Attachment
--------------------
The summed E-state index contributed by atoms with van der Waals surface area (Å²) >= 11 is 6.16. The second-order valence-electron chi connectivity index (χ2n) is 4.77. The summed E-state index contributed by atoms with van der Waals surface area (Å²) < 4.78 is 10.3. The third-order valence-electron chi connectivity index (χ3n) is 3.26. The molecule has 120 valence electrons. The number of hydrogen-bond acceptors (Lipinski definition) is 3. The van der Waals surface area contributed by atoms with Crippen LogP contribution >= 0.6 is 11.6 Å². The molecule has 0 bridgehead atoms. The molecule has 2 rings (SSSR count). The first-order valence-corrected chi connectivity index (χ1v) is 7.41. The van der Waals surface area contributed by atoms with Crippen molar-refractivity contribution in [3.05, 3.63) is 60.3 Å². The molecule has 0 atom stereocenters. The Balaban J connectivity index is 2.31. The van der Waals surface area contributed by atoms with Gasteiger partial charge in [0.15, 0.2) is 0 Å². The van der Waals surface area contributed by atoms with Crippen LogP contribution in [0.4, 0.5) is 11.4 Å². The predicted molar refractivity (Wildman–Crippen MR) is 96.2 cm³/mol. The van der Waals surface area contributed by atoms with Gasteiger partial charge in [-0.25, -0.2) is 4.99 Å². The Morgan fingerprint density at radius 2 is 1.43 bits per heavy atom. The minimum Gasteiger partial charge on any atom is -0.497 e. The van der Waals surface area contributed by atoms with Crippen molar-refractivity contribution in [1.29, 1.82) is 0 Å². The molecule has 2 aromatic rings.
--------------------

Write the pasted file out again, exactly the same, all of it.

The summed E-state index contributed by atoms with van der Waals surface area (Å²) >= 11 is 6.16. The second-order valence-electron chi connectivity index (χ2n) is 4.77. The summed E-state index contributed by atoms with van der Waals surface area (Å²) < 4.78 is 10.3. The third-order valence-electron chi connectivity index (χ3n) is 3.26. The molecule has 120 valence electrons. The number of hydrogen-bond acceptors (Lipinski definition) is 3. The van der Waals surface area contributed by atoms with Crippen LogP contribution >= 0.6 is 11.6 Å². The molecule has 0 bridgehead atoms. The molecule has 2 rings (SSSR count). The first-order valence-corrected chi connectivity index (χ1v) is 7.41. The van der Waals surface area contributed by atoms with Crippen molar-refractivity contribution in [3.05, 3.63) is 60.3 Å². The molecule has 0 atom stereocenters. The Balaban J connectivity index is 2.31. The van der Waals surface area contributed by atoms with Gasteiger partial charge in [0.15, 0.2) is 0 Å². The van der Waals surface area contributed by atoms with Crippen LogP contribution in [0.4, 0.5) is 11.4 Å². The predicted molar refractivity (Wildman–Crippen MR) is 96.2 cm³/mol. The van der Waals surface area contributed by atoms with Gasteiger partial charge in [-0.25, -0.2) is 4.99 Å². The Morgan fingerprint density at radius 2 is 1.43 bits per heavy atom. The minimum Gasteiger partial charge on any atom is -0.497 e. The van der Waals surface area contributed by atoms with Crippen molar-refractivity contribution in [1.29, 1.82) is 0 Å². The molecule has 2 aromatic rings.